Volume 7, Number 7—June 2001
Doxycycline and Eradication of Microfilaremia in Patients with Loiasis
To the Editor: Wolbachia are intracellular symbionts found in 20% of insects and in several nematodes, including filarial worms. Because tetracycline eradicates Wolbachia in nematodes, this drug has been proposed for chemotherapy in filariasis (1). We report two patients with loiasis in whom no Wolbachial DNA was detected in microfilariae by polymerase chain reaction (PCR), and for whom 6 weeks of doxycycline failed to eradicate the microfilaremia. We conclude that doxycycline may not be an efficient therapy for loiasis.
Filariae are responsible of 150 million infections worldwide, some of them devastating diseases such as elephantiasis (caused by Bancroftian and Brugian filariasis) and blindness (caused by onchocerciasis). There is no satisfactory treatment for filariasis: although diethycarbamazine citrate has been used for 50 years to treat the disease, this drug is not efficient in most adults (2). Ivermectin has been reported to be efficient in treating microfilaremia and possibly for viability and fertility of adult Oncocerca volvulus worms if therapy is prolonged for 2 to 3 years (2). However, the microfilaricidal effect of ivermectine on Wuchereria, Brugia, and Loa loa is similar to diethycarbamazine: ultrasonography shows that it has no effect on adult Bancroftian worms, and microfilariae often reappear after a few months (2).
Intracellular bacteria have been observed in the lateral cords of adult female worms as well as in microfilariae of W. bancrofti, and these bacteria have recently been identified as belonging to the Wolbachia genogroup (3). Wolbachia have been detected by PCR in Brugian and Bancroftian filariae, dirofilariae, and most species of Oncocerca including O. volvulus, but have never been detected in L. loa worms (4). Wolbachia are causative agents of a variety of modifications in host development and reproduction, including cytoplasmic incompatibility and parthenogenesis. Consequently, it has been proposed that antibiotic eradication of Wolbachia from infected filarial worms would reduce microfilaremia. This has been demonstrated in an animal model with Litomosoides sigmodontis and recently confirmed in patients infected with O. volvulus (1-5). In experimental L. sigmodontis infection, after 41 days of therapy, microfilaremia in tetracycline-treated animals was one-tenth that in normally infected animals (5).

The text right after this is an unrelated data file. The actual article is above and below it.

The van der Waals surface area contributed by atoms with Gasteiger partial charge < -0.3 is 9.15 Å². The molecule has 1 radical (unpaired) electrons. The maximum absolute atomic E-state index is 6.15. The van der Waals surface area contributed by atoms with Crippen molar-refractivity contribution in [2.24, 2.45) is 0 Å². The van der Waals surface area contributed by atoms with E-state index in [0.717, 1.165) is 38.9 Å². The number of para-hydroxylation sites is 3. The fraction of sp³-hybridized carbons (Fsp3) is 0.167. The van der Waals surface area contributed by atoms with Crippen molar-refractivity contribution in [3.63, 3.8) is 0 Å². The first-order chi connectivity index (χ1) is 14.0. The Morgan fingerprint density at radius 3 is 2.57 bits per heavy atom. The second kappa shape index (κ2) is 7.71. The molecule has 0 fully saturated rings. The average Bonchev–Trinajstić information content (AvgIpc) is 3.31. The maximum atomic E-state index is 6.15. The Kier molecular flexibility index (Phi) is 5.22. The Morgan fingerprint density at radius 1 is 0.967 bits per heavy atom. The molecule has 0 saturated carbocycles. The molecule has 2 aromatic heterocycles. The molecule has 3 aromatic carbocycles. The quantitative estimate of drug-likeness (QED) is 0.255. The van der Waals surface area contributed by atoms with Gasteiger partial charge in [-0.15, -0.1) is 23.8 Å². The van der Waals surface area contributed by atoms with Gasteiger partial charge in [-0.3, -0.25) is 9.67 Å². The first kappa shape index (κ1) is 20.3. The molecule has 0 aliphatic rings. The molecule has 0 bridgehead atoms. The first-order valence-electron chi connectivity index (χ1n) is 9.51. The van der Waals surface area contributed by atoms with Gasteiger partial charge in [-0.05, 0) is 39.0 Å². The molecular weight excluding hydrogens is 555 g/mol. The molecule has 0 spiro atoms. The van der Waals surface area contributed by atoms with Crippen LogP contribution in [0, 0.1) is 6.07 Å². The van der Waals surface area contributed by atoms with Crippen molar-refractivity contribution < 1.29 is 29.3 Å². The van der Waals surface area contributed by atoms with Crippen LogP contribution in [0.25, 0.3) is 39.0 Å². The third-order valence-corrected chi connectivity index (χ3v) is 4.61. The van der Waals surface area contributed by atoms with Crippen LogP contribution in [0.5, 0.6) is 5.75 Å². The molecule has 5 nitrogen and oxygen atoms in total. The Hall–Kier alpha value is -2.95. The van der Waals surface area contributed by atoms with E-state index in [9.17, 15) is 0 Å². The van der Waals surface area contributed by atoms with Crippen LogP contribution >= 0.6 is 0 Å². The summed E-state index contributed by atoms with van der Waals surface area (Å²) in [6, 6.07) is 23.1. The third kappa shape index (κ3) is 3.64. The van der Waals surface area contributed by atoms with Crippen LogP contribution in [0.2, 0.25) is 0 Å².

We report the failure of tetracycline to reduce microfilaremia in two patients with L. loa filariasis. Patient no. 1 was a 58-year-old man who worked in Gabon for many years and had cutaneous larva migrans. L. loa microfilaremia was detected (4x103/mL). Patient no. 2, a 15-year-old boy living in Cameroon, was diagnosed with Calabar swelling with L. loa microfilaremia (1x103/mL). After giving informed consent, both patients were treated with doxycycline 200 mg daily for 6 weeks as previously described in O. volvulus-infected patients (1). We observed patients for microfilaremia every week for 6 weeks and then every 2 weeks for 2 months. The presence of adult worms was detected by physical examinations.
Microfilaremia was detected in both patients at the completion of treatment and at day 120 of followup. In patient no. 1, the frequency of migrating adult worms seemed to diminish during therapy, but they never disappeared. For Wolbachia detection in worms, blood samples were collected both in Dupont-Isolator and EDTA-containing tubes. After centrifugation at 5000 x g for 30 min, the worm-enriched pellet was resuspended in 1 mL of sterile deionized water for erythrocyte lysis. DNA was extracted from the suspension by using the QIAmp-blood kit (Qiagen, Hilden, Germany) following manufacturer's recommendations. W. pipientis DNA was used as a positive control. Control of DNA extraction was performed by amplifying microfilarial DNA using the nematode-specific 18S rDNA-derived primers 18SF (5'-GAT-ACC-GCC-CTA-GTT-CTG-ACC-3') and 18SR (5'-ACC-AAC-TAA-GAA-CGG-CCA-TG-3'). Wolbachia detection was attempted with the FD1 (5'-AGA-GTT-TGA-TCC-TGG-CTC-AG-3') and Rp2 (5'-ACG-GCT-ACC-TTG-TTA-CGA-CTT-3') eubacterial primers, with the Ehrlichia genus-specific 16S r DNA primers EHR16SD (5'-GGT-ACC-YAC-AGA-AGA-AGT-CC-3') and EHR16SR (5'- TAG-CAC-TCA-TCG-TTT-ACA-GC-3'), and with primers specific for the 16S r DNA of B. malayi endosymbiont, Bsymbf (5'-ACG-AGT-TAT-AGT-ATA-ACT-3'), and Bsymbr (5'-CCT-TCG-AAT-AGG-AAT-AAT-3') (3-6). PCR reactions were performed on PTC-200 thermocycler (MJ-Research, USA) by using 45 cycles of denaturation at 94°C for 30 sec, hybridization for 45 sec, and elongation at 72°C for 1 min. Hybridization temperatures were 55°C for FD1/Rp2, 53°C for EHR16SD/ EHR16SR, 42°C for Bsymbf/Bsymbr, and 57°C for 18SF/18SR. Experiments were repeated three times.
We detected Wolbachia in the positive control and 18s rRNA of the nematode in the sample, but no signal compatible with Wolbachial DNA was obtained with the sets of primers used. In fact, four species of filariae (Dipetalonema setariosum, Acanthocheilonema vitae, O. flexuosa, and L. loa) tested for intracellular bacteria by electron microscopy, immunohistochemistry, or PCR had no bacteria (4). The absence of Wolbachia in L. loa microfilariae may explain the failure of tetracycline therapy in our patients.
More work is needed to determine the prevalence of Wolbachia in filariae, their impact on fertility in each species, and the use of antibacterial agents for eradicating these pathogens.
We thank M.J. Taylor for providing W. pipientis DNA for controls.
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